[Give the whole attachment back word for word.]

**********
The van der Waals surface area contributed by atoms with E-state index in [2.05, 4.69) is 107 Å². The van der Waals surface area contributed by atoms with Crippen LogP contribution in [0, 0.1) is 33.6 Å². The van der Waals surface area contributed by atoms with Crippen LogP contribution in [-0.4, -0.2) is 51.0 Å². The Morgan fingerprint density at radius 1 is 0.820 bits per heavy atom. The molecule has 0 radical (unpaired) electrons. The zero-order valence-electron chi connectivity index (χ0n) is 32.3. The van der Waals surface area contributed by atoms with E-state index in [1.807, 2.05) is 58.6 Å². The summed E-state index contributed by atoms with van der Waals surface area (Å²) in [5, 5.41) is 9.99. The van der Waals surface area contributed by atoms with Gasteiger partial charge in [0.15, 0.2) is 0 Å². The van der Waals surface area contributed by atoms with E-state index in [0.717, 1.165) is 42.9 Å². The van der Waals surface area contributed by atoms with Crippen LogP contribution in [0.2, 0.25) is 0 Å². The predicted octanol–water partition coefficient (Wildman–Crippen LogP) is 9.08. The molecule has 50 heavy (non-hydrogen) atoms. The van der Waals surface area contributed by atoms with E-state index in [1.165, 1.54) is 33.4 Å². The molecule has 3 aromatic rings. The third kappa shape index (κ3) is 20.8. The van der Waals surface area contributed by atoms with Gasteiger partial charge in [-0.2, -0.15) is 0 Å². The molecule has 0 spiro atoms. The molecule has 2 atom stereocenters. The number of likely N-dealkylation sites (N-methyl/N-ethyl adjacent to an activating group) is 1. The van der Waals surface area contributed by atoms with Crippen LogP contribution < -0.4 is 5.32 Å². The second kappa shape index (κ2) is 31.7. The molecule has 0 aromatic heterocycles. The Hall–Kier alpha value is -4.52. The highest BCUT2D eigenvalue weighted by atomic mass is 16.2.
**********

The van der Waals surface area contributed by atoms with E-state index in [2.05, 4.69) is 107 Å². The van der Waals surface area contributed by atoms with Crippen LogP contribution in [0, 0.1) is 33.6 Å². The van der Waals surface area contributed by atoms with Crippen LogP contribution in [-0.4, -0.2) is 51.0 Å². The Morgan fingerprint density at radius 1 is 0.820 bits per heavy atom. The molecule has 0 radical (unpaired) electrons. The zero-order valence-electron chi connectivity index (χ0n) is 32.3. The van der Waals surface area contributed by atoms with E-state index in [1.807, 2.05) is 58.6 Å². The summed E-state index contributed by atoms with van der Waals surface area (Å²) in [5, 5.41) is 9.99. The van der Waals surface area contributed by atoms with Gasteiger partial charge in [0.15, 0.2) is 0 Å². The van der Waals surface area contributed by atoms with E-state index in [0.717, 1.165) is 42.9 Å². The van der Waals surface area contributed by atoms with Crippen LogP contribution in [0.2, 0.25) is 0 Å². The predicted octanol–water partition coefficient (Wildman–Crippen LogP) is 9.08. The molecule has 50 heavy (non-hydrogen) atoms. The van der Waals surface area contributed by atoms with E-state index in [1.165, 1.54) is 33.4 Å². The molecule has 3 aromatic rings. The third kappa shape index (κ3) is 20.8. The van der Waals surface area contributed by atoms with Gasteiger partial charge in [-0.2, -0.15) is 0 Å². The molecule has 0 spiro atoms. The molecule has 2 atom stereocenters. The number of likely N-dealkylation sites (N-methyl/N-ethyl adjacent to an activating group) is 1. The van der Waals surface area contributed by atoms with Crippen LogP contribution < -0.4 is 5.32 Å². The second kappa shape index (κ2) is 31.7. The molecule has 0 aromatic heterocycles. The Hall–Kier alpha value is -4.52. The highest BCUT2D eigenvalue weighted by atomic mass is 16.2.